Investigators were seeking the cause of a fire that charred most of a Kentucky injection molding plant owned by Mid-South Industries Inc. and left 700 workers without jobs.
The Mid-South Electronics plant in Annville, Ky., molded and assembled parts for printed telecommunications circuit boards, major appliances and office equipment. At 11 p.m. Jan. 15, the plant caught fire, and the 21 workers that formed the Saturday night skeleton crew quickly were evacuated, said Tommy Slone, Jackson County executive.
While no one was injured, the blaze built in intensity and continued for three days, Slone, based in McKee, Ky., said Jan. 20 by telephone. Resin stored at the facility caught fire and could not be extinguished by the fire crew, he said.
``The fire was trapped between the metal roof and the concrete slabs,'' Slone said. ``On Tuesday, the [firefighters] were still putting out the hot spots and had to be real careful.''
The fire was contained to the 100,000-square-foot plant, Slone said. The bulk of the plant was damaged beyond recognition and most of the equipment inside is not salvageable, he said.
The facility is one of two buildings in Annville owned by Mid-South Industries, a maker of metal and plastic parts based in Gadsden, Ala. Chief Executive Officer Harold Weaver was surveying the situation and was unavailable for comment before dead- line. Officials at Mid-South's Kentucky site could not be reached.
An adjacent building, an assembly operation for the circuit boards and appliance dispensing systems, was unharmed, Slone said. All together, the firm has about 930 employees in Annville.
Mid-South plans to restart production within six weeks, either at a new facility or at the second plant in the same industrial park, Slone said. Local news reports said the firm may restore production in a section of the ravaged building.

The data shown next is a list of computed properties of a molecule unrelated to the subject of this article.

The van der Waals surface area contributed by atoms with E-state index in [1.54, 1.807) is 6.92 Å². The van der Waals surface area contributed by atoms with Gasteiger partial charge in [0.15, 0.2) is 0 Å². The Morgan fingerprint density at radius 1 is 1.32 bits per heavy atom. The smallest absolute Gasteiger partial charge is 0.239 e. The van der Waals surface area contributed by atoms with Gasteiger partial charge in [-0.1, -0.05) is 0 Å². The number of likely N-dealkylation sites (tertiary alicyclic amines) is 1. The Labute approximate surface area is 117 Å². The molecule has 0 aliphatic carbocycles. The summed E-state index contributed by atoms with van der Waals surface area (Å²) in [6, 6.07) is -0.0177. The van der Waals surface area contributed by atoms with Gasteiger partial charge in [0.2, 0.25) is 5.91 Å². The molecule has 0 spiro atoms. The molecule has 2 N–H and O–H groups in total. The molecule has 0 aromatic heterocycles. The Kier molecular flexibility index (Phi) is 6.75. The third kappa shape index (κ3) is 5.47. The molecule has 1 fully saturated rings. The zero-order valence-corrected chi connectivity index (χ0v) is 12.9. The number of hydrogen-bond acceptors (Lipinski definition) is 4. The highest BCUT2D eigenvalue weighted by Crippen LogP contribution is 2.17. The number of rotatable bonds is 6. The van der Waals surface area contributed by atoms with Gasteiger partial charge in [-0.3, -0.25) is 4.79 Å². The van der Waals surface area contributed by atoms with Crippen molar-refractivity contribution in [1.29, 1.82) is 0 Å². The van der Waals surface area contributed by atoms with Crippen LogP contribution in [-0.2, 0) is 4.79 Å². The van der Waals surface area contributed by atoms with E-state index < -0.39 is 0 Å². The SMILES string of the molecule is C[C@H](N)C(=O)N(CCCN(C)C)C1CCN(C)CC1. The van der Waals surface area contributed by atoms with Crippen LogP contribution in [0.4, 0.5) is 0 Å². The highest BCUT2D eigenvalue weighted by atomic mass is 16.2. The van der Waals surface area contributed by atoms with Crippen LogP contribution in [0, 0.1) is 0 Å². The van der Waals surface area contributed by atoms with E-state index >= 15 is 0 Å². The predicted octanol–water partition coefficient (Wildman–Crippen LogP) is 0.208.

Mid-South also has purchased a nearly vacant building from Jackson County's industrial authority and is considering transferring some production there.
``It won't be full scale, but it will get them into production,'' Slone said. ``It's still a big setback even if they get back in operation. A lot of customers are expecting product that they aren't able to get, and it's a hard blow for all of us.''
Several area Mid-South suppliers and customers closed temporarily after the fire, he added. One customer, Electrolux Home Care Products, was back in production Jan. 19, according to local media reports. Mid-South supplies temperature-control and water and ice systems for Electrolux-made appliances. The Electrolux plant has 2,700 workers, according to the company.
Fire investigators have yet to determine the fire's cause. Firefighters from at least half a dozen Kentucky counties battled the blaze, said news reports. Nearby residents were moved in case of chemical explosions.
Mid-South has about 240,000 square feet of space in Kentucky. The Alabama firm records about 45 percent of its sales from molding work and makes plastic parts in Kentucky and Mexico, Weaver said last year. Mid-South has annual sales of about $230 million.